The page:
In order to effect further cooling of the air being treated without varying the moisture content thereof (i.e., without cooling the air by humidifying it in an adiabatic chamber), and also in order to eliminate the use the herein disclosed air conditioning installation includes an auxiliary surface heat exchanger and an auxiliary mixing heat exchanger 11.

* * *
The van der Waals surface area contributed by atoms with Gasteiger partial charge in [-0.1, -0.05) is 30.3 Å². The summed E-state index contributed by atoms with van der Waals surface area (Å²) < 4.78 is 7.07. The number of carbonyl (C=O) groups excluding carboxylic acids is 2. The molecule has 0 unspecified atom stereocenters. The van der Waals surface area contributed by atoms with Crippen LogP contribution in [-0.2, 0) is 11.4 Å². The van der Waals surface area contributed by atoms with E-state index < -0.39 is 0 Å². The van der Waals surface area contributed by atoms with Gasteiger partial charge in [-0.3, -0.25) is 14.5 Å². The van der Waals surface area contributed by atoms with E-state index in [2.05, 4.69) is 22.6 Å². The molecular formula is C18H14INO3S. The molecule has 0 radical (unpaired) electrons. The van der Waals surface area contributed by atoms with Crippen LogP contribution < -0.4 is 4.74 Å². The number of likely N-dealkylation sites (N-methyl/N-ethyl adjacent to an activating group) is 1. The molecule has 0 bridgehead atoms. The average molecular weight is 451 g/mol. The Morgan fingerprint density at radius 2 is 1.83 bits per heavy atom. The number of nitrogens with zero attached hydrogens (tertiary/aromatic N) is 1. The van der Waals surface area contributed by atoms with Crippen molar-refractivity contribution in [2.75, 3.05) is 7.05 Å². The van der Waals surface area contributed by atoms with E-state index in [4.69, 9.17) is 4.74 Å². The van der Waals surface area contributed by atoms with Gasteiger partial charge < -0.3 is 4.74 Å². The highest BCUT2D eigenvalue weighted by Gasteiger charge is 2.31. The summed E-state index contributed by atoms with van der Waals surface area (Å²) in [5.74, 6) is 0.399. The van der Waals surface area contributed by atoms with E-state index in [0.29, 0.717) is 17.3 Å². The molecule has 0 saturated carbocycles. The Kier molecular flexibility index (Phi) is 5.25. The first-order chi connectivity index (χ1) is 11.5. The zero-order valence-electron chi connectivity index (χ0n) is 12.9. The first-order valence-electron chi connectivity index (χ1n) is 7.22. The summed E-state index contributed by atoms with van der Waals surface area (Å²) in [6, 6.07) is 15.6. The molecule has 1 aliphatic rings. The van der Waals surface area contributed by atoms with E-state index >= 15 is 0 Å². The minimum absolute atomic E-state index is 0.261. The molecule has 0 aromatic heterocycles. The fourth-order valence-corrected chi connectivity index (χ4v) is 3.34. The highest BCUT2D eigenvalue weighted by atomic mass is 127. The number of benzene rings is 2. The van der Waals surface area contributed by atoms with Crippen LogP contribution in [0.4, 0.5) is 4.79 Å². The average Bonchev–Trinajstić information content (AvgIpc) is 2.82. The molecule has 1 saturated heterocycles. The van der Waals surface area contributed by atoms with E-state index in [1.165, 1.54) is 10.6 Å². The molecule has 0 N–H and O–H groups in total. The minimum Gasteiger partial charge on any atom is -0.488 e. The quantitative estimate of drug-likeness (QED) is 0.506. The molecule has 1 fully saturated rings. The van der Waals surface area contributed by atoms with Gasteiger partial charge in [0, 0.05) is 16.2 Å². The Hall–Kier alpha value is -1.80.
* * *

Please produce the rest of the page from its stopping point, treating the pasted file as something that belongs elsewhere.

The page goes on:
The structure of the auxiliary surface heat exchanger 10 is preferably similar to that of the main gas-to-liquid surface heat exchanger 1. The internal water path 12 of the heat exchanger 10 has cooling water pumped therethrough, while the air being treated flows through the gas path 13 of the heat exchanger 10, after having been pre-cooled in the main surface heat exchanger 1. The water heated up in the auxiliary surface heat exchanger 10 is supplied through the first branch of a double-branch conduit 14 into the auxiliary mixing heat exchanger 1 l, to be cooled thereinside. In the lastmentioned heat exchanger the water is sprayed by spray nozzles 15 intothe air path 16 of this heat exchanger, the air in this air path being a part of the precooled in the main surface heat exchanger 1. The water cooled within the auxiliary heat exchanger 11 is collected in the bottom portion 17 thereof, wherefrom it is directed along the other branch of the double-branch conduit 14, under the action of a recirculation pump 18, into the auxiliary surface heat exchanger 10. Within the latter the now cooled water cools down the air being treated which is then directed into the airconditioned rooms, while the water which is now again heated up by the heat withdrawn from the air is di rected by the pump 18 to the spray nozzles 15. It can be seen that the coordinated operation of the auxiliary surface heat exchanger 10 and the auxiliary mixing heat exchanger 11 which'effects cooling of the water circulated through the heat exchanger 10 is similar to the coordinated operation of the main surface heat exchanger and the main mixing heat exchanger 4.